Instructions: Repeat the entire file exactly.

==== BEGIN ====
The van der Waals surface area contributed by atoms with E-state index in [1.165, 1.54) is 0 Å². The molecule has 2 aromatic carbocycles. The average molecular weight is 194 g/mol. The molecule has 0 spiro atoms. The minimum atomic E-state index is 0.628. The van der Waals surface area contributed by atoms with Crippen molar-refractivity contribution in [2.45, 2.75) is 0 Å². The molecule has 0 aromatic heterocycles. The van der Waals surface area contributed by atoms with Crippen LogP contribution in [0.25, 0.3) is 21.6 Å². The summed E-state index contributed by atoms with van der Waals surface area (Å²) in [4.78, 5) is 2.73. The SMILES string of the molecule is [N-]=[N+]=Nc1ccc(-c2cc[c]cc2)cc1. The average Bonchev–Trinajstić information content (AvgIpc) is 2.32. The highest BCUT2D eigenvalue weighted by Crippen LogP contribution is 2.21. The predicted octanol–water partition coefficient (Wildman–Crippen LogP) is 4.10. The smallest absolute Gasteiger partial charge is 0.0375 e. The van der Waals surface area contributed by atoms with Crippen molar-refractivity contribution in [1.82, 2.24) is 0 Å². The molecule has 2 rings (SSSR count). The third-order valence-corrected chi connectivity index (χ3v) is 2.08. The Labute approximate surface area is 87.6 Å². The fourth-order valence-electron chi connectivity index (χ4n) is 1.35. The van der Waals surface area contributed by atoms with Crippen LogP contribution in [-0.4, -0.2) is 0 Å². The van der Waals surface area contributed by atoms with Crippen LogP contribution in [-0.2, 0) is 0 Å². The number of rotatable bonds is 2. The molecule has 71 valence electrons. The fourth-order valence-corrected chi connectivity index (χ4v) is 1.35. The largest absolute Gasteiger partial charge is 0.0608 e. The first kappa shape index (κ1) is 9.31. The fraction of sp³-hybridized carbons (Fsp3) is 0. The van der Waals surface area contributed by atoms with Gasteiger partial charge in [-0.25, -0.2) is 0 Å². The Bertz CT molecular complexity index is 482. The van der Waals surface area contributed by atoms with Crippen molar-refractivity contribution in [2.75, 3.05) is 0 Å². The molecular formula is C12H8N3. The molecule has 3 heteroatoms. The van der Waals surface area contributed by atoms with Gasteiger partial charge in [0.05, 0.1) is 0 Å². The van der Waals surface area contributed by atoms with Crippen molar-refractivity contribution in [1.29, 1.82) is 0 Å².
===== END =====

The van der Waals surface area contributed by atoms with E-state index in [1.165, 1.54) is 0 Å². The molecule has 2 aromatic carbocycles. The average molecular weight is 194 g/mol. The molecule has 0 spiro atoms. The minimum atomic E-state index is 0.628. The van der Waals surface area contributed by atoms with Crippen molar-refractivity contribution in [2.45, 2.75) is 0 Å². The molecule has 0 aromatic heterocycles. The van der Waals surface area contributed by atoms with Crippen LogP contribution in [0.25, 0.3) is 21.6 Å². The summed E-state index contributed by atoms with van der Waals surface area (Å²) in [4.78, 5) is 2.73. The SMILES string of the molecule is [N-]=[N+]=Nc1ccc(-c2cc[c]cc2)cc1. The average Bonchev–Trinajstić information content (AvgIpc) is 2.32. The highest BCUT2D eigenvalue weighted by Crippen LogP contribution is 2.21. The predicted octanol–water partition coefficient (Wildman–Crippen LogP) is 4.10. The smallest absolute Gasteiger partial charge is 0.0375 e. The van der Waals surface area contributed by atoms with Crippen molar-refractivity contribution in [1.82, 2.24) is 0 Å². The molecule has 2 rings (SSSR count). The third-order valence-corrected chi connectivity index (χ3v) is 2.08. The Labute approximate surface area is 87.6 Å². The fourth-order valence-electron chi connectivity index (χ4n) is 1.35. The van der Waals surface area contributed by atoms with Crippen LogP contribution in [-0.4, -0.2) is 0 Å². The van der Waals surface area contributed by atoms with Crippen LogP contribution in [-0.2, 0) is 0 Å². The number of rotatable bonds is 2. The molecule has 71 valence electrons. The fourth-order valence-corrected chi connectivity index (χ4v) is 1.35. The largest absolute Gasteiger partial charge is 0.0608 e. The first kappa shape index (κ1) is 9.31. The fraction of sp³-hybridized carbons (Fsp3) is 0. The van der Waals surface area contributed by atoms with Gasteiger partial charge in [-0.25, -0.2) is 0 Å². The Bertz CT molecular complexity index is 482. The van der Waals surface area contributed by atoms with Crippen molar-refractivity contribution in [2.75, 3.05) is 0 Å². The molecular formula is C12H8N3. The molecule has 3 heteroatoms. The van der Waals surface area contributed by atoms with Gasteiger partial charge in [0.05, 0.1) is 0 Å². The van der Waals surface area contributed by atoms with Crippen molar-refractivity contribution in [1.29, 1.82) is 0 Å².